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Voices from the Field

Weekly Blog on Graduate Student Research by Graduate Students

This blog is intended to help highlight research of ARHU graduate students. As a very diverse college on campus, ARHU graduate students' research spans a wide breath of research topics, utilizing a wide range of methodology and inquiry. This blog will also serve as a resource on topics relevant to graduate research in ARHU. 

Blog Topics:

Identity in Ancient Rome
Tara Wells, MA candidate in Classics (Latin & Greek)

Tara Wells grew up in Roanoke, Virginia where she took Latin in high school, which is what first got her interested in Classics. She grew up doing musical theatre and so for Undergraduate studies she spent a year at Pace University in New York City, hoping to pursue theatre, but changed her mind and transferred to Oberlin College in Ohio, where she double majored in Latin & Ancient Greek (graduate May 2018). While at Oberlin she studied abroad in Rome for a semester at the Intercollegiate Center for Classical Studies (ICCS) which really solidified her desire to continue studying the ancient world and expanded her interests beyond studying only the ancient languages and wanting to dive deeper into material culture through art and archaeology. She also had experiences abroad in Italy and Greece, and did an internship at the Smithsonian’s National Museum of the American Indian in the Conservation department.

Tara has always been interested in identity and representation. Her own identity as a multi-racial (Native American, African American, German and Irish) woman in academia has strongly fueled this interest as well, as she often thinks about ways that her Black & Indigenous ancestors have been mis-represented or had their images manipulated for the benefit of others' agendas. Following this interest, for her final MA paper her broad topic of exploration was to look at ancient Roman representations of non-Romans. In particular, she investigated if there were descriptions that were consistently positive, negative, or neutral. She looked at literary evidence from Roman historians’ writings about non-Romans together with material evidence and visual representations of non-Romans. She focused on Egyptians and Parthians during the time of the first emperor Augustus’ reign because they had an important role in founding the Roman Empire.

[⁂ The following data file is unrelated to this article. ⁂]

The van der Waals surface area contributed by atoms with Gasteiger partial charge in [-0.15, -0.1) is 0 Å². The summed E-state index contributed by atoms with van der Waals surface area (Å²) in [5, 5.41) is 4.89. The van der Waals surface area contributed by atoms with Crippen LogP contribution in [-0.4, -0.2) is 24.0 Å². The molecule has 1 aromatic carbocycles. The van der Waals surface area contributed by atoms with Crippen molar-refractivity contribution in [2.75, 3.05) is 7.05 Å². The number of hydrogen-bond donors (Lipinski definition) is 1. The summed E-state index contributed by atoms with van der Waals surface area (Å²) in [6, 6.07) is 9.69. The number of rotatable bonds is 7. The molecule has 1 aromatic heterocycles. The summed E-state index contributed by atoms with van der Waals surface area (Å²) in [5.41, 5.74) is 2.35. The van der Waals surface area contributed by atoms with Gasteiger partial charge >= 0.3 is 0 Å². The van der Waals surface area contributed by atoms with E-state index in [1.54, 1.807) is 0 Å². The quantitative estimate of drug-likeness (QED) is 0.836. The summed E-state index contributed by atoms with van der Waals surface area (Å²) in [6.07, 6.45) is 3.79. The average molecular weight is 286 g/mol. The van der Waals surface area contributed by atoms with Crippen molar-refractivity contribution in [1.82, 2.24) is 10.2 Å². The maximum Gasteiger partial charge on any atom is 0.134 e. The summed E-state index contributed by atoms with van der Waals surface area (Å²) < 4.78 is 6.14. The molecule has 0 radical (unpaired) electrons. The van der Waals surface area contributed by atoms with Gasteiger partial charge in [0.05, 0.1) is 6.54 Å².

According to Tara, ancient Roman identity is not based in race or origin but in Roman citizenship, which means behaving like a Roman, following Roman customs, and supporting Roman traditions. Augustus pushed a return to traditional Roman morals that were rooted in certain values of virtue and honorable behavior over things like violence, adultery, and general indulgence in luxuries, pleasures, and material goods. During his reign, the textual and visual evidence seemed to emphasize the Egyptians as overly-indulgent in luxuries and material goods, thus morally inferior from Augustus' perspective, and the Parthians as inferior based on similar stereotypes of moral deficiencies. In visual sources each group of people is presented quite differently, with Egyptian imagery focused more on symbols and representations of wealth whereas Parthian imagery focuses on the people themselves, often showing them as individuals kneeling and "beneath" the Romans, physically so in the images and metaphorically in their morals. Thus, Augustan propaganda emphasized ways in which Parthians and Egyptians, among others, were very much not Roman and were worse because of it. In founding an Empire, it was important for Augustus to make his moral stance clear, gain support from Roman citizens, and make others fear him. These portraits of Egyptians and Parthians in his time functioned as propaganda which fed directly into these goals.